I milled around the deserted city square with a hundred or so other passengers, all with canceled journeys and little information. Some spoke Swedish and wanted to get home. Some spoke English and wanted to go anywhere. Some I didn’t have any idea what they spoke, thought, or where they wanted to be. Our shared oblivion brought me peace of mind. We all wanted to be on our way to somewhere else, but what could we do? This wasn’t anyone’s fault, and none of us have control. I watched the departure schedule flash a train to Copenhagen every 20 minutes, each marked delayed or canceled for the next few hours. I went down the escalator, affirmed that the trains were still not boarding. I rode back up, affirmed that the departures were flashing more delays and cancellations. I went down again. The train host said we could go to Malmö Central and wait until they allow passengers in to talk to the customer service desk. It’s easy to feel confused when there’s no answer. Everyone was equally in limbo. I thanked her.

I wanted to stay in Denmark longer, and I booked the trip to Stockholm in order to volunteer at a conference on the future of food. I couldn’t control the timing of such an interesting opportunity, and saying yes to this open door felt right. The conference guide advised us to wear black pants, which I didn’t pack. Time to go shopping!? I wandered into the posh mall across the street from Malmö’s Hyllie train station and spotted everyone’s favorite Swedish brand, H&M. Nothing like trying on new clothes with a backpack full of clothes in tow. After scouring the racks, I purchased a pair that fit and felt properly European. 13:55. I needed to charge my phone. I wanted to eat my Danish kanelsnegl cinnamon bun — and I wanted more deeply to eat it when I wasn’t aimlessly confused. I also needed to figure out where I was going and how to get there. I stopped at the mall information kiosk, and the middle-age blonde Swedish woman was very helpful to advise me where I could charge my phone and that if I crossed the city square, there were buses to the Copenhagen airport, just 30 minutes away. Aha!

After a few minutes of charging while looking at flight and train options, I crossed the square to find the parking lot mixed with Denmark’s public DSB buses and charter buses displaying the DSB ticker. Ah…. relief. The charter bus driver gleefully welcomed me. I plopped my bags in a seat, noted the electrical outlet under the window, and exhaled every vertebrae into the seat. Wow, I spotted a sign. They even have free Wi-Fi on this bus. The woman in the row behind me confirmed that the journey was free and would take about 30 minutes. This all felt like a good sign. I gleefully ate my kanelsnegl.

As the bus departed, I continued to search flight and train options on a half-dozen browser tabs in my phone. 14:37. Balancing time – when could I surely reach the airport? – cost – would the train company refund me? reimburse other bookings? including flights? – and security – when could anyone safely travel through Malmö again by train? – I opted for a 7pm flight from Copenhagen. Ugh, I don’t want to fly, but I need to get there. The bus arrived at the Swedish border, and two police officers boarded to quickly inspect every passenger’s passport. The bus continued and crossed the bridge that I’d filmed in reverse just three hours before. After three failed attempts — I’m sure my bank is thoroughly confused by my travel activity and last minute expenses in unfamiliar locations — I booked the flight from my phone, and noted that I had four hours to cancel without penalty.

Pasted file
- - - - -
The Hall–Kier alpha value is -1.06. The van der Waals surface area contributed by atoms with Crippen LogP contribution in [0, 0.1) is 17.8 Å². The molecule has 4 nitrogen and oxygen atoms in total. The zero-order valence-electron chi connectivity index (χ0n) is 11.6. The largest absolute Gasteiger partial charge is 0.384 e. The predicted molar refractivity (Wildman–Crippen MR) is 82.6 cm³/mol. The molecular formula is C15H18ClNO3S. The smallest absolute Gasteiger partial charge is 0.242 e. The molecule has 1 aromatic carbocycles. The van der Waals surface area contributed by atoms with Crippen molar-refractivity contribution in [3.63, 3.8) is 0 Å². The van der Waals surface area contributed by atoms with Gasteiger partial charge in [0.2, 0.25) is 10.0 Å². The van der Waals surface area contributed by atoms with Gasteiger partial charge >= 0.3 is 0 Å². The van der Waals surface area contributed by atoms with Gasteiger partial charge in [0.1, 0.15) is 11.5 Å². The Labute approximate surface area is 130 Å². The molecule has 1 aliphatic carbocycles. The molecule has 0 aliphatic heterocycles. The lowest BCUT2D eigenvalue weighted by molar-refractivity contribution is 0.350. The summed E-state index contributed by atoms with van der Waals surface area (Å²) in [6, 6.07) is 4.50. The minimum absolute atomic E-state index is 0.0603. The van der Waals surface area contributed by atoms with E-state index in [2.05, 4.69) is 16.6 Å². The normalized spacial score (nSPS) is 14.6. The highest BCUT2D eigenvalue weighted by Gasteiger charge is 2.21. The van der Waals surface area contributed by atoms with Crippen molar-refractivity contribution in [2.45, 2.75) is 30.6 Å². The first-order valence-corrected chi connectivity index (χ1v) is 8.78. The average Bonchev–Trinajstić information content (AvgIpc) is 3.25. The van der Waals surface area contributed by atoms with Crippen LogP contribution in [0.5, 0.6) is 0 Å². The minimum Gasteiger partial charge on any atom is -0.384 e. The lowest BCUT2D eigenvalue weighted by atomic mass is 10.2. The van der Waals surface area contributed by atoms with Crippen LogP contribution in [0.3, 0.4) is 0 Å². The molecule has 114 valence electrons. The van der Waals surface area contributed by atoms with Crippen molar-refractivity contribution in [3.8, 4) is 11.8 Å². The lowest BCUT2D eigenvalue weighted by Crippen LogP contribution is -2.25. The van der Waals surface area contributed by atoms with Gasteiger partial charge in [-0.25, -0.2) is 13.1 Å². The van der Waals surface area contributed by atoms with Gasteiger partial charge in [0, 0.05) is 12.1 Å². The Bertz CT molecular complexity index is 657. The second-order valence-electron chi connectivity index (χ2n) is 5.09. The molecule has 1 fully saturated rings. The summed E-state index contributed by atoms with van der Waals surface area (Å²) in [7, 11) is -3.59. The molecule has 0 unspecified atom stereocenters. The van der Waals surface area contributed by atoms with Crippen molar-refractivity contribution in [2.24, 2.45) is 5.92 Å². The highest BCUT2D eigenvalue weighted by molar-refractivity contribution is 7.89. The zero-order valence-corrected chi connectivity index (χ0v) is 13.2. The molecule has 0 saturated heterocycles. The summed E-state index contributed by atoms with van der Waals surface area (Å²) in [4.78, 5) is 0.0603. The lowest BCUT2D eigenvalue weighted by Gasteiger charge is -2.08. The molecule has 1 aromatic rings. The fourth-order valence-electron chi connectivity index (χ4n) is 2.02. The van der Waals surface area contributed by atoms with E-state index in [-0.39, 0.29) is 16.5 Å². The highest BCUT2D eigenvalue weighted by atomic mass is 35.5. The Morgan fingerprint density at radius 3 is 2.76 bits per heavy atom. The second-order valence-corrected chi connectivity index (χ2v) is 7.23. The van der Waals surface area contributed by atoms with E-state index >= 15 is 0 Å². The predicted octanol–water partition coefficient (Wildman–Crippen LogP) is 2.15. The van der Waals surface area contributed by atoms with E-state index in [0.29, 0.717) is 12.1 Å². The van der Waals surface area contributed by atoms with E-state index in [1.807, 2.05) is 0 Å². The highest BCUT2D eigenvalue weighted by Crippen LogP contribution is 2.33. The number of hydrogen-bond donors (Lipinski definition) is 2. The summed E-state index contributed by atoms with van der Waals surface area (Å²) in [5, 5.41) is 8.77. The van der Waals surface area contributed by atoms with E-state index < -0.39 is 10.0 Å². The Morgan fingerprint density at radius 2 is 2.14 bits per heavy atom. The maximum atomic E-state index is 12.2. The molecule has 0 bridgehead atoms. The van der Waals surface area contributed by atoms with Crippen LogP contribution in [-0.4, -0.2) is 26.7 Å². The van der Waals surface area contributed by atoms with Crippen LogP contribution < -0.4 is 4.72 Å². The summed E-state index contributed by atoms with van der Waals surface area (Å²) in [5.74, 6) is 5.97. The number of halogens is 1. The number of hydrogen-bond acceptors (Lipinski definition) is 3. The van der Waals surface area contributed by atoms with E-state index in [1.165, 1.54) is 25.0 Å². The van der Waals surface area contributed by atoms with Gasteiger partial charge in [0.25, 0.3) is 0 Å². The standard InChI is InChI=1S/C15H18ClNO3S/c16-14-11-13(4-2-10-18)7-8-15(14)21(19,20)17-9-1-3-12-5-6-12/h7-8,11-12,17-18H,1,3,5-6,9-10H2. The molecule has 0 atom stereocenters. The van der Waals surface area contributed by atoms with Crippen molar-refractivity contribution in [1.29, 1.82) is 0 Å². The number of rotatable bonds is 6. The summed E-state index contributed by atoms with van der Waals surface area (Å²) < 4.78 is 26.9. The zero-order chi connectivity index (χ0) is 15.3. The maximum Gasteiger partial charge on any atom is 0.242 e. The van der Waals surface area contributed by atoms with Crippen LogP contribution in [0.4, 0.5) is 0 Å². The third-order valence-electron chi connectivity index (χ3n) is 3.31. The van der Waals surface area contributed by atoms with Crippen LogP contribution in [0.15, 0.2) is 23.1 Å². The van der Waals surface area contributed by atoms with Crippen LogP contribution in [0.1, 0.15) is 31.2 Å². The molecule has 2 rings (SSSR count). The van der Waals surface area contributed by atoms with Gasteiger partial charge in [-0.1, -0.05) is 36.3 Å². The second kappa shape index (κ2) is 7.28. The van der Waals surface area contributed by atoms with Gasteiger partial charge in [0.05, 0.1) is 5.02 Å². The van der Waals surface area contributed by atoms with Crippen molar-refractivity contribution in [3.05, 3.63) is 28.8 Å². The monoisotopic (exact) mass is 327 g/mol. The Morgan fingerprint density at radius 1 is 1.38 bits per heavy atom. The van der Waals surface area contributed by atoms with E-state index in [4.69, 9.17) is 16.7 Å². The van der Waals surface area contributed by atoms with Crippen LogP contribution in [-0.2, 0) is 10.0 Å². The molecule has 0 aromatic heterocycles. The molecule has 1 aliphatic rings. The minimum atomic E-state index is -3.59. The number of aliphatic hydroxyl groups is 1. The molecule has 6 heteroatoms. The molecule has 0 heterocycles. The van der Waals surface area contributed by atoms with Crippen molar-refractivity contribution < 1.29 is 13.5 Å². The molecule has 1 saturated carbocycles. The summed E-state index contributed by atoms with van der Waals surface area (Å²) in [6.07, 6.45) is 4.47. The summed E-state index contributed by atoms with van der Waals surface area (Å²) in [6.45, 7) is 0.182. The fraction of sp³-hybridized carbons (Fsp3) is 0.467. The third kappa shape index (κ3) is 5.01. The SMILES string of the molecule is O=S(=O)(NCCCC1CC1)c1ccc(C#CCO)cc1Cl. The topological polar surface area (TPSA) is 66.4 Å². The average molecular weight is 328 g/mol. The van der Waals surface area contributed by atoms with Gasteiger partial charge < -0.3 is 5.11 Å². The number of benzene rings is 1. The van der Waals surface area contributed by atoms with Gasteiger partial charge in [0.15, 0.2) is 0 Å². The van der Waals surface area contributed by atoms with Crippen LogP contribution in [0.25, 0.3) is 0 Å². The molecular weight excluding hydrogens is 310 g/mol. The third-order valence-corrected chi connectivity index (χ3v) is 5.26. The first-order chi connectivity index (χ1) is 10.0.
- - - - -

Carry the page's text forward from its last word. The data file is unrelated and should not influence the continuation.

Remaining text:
I smiled, perhaps inside and outside, as I walked back into the airport terminal where I’d arrived last Wednesday morning. I didn’t expect to be back here so soon. I spotted the Swedish train kiosk and browsed the touchscreen for additional trains. The 16:36 departure glitched. Canceled? Unknown? The 18:36 departure was bookable but would mean a midnight arrival. Meh. I wandered further into the terminal to find the Norwegian Air flights, meanwhile looking at train options on my phone. Oooh, an overnight train with a sleeper car option. And it’s cheaper than flying.

Standing in front of the Norwegian Air check-in counter, I fumbled through their two-factor authentication log-in system, and yes, I canceled my flight. I didn’t want to fly anyway! 15:32. I immediately booked the sleeper train and bought myself six hours of free time in Copenhagen… what a dream. I could go anywhere. With two clicks, I bought a ticket into the city center on my phone, grabbed a seat at the front of the driverless metro, and ventured toward my favorite cafe, Paludan Bogen.

And here I am. Delayed. Paused. Relaxed. At home. 17:29.

Nicola and I stepped out to walk to the nearby coast and — pause. We went for ice cream last Wednesday morning, and that’s what I’ll probably do again soon.